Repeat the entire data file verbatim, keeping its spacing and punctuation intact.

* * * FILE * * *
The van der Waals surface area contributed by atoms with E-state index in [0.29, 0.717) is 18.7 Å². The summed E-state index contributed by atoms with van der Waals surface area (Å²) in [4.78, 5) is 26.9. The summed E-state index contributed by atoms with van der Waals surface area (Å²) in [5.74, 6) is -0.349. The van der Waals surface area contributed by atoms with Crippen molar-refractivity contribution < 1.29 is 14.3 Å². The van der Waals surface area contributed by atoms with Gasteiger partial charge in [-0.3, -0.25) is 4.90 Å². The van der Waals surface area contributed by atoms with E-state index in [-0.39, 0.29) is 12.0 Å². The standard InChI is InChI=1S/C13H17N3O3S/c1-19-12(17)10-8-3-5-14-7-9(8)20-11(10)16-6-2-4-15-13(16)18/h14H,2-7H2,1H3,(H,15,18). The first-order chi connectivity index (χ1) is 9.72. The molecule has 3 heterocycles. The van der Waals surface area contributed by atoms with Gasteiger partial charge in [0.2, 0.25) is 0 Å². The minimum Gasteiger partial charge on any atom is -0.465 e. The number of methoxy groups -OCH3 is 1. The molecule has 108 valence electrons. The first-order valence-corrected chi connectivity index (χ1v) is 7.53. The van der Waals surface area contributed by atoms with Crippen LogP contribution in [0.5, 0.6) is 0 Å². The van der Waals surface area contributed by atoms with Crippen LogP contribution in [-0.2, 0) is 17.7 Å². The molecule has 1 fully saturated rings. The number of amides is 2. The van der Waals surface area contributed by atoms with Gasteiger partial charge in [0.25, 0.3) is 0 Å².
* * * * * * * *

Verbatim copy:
The van der Waals surface area contributed by atoms with E-state index in [0.29, 0.717) is 18.7 Å². The summed E-state index contributed by atoms with van der Waals surface area (Å²) in [4.78, 5) is 26.9. The summed E-state index contributed by atoms with van der Waals surface area (Å²) in [5.74, 6) is -0.349. The van der Waals surface area contributed by atoms with Crippen molar-refractivity contribution < 1.29 is 14.3 Å². The van der Waals surface area contributed by atoms with Gasteiger partial charge in [-0.3, -0.25) is 4.90 Å². The van der Waals surface area contributed by atoms with E-state index in [-0.39, 0.29) is 12.0 Å². The standard InChI is InChI=1S/C13H17N3O3S/c1-19-12(17)10-8-3-5-14-7-9(8)20-11(10)16-6-2-4-15-13(16)18/h14H,2-7H2,1H3,(H,15,18). The first-order chi connectivity index (χ1) is 9.72. The molecule has 3 heterocycles. The van der Waals surface area contributed by atoms with Gasteiger partial charge in [0.2, 0.25) is 0 Å². The minimum Gasteiger partial charge on any atom is -0.465 e. The number of methoxy groups -OCH3 is 1. The molecule has 108 valence electrons. The first-order valence-corrected chi connectivity index (χ1v) is 7.53. The van der Waals surface area contributed by atoms with Crippen LogP contribution in [0.5, 0.6) is 0 Å². The van der Waals surface area contributed by atoms with Crippen LogP contribution in [-0.2, 0) is 17.7 Å². The molecule has 1 fully saturated rings. The number of amides is 2. The van der Waals surface area contributed by atoms with Gasteiger partial charge in [0.25, 0.3) is 0 Å².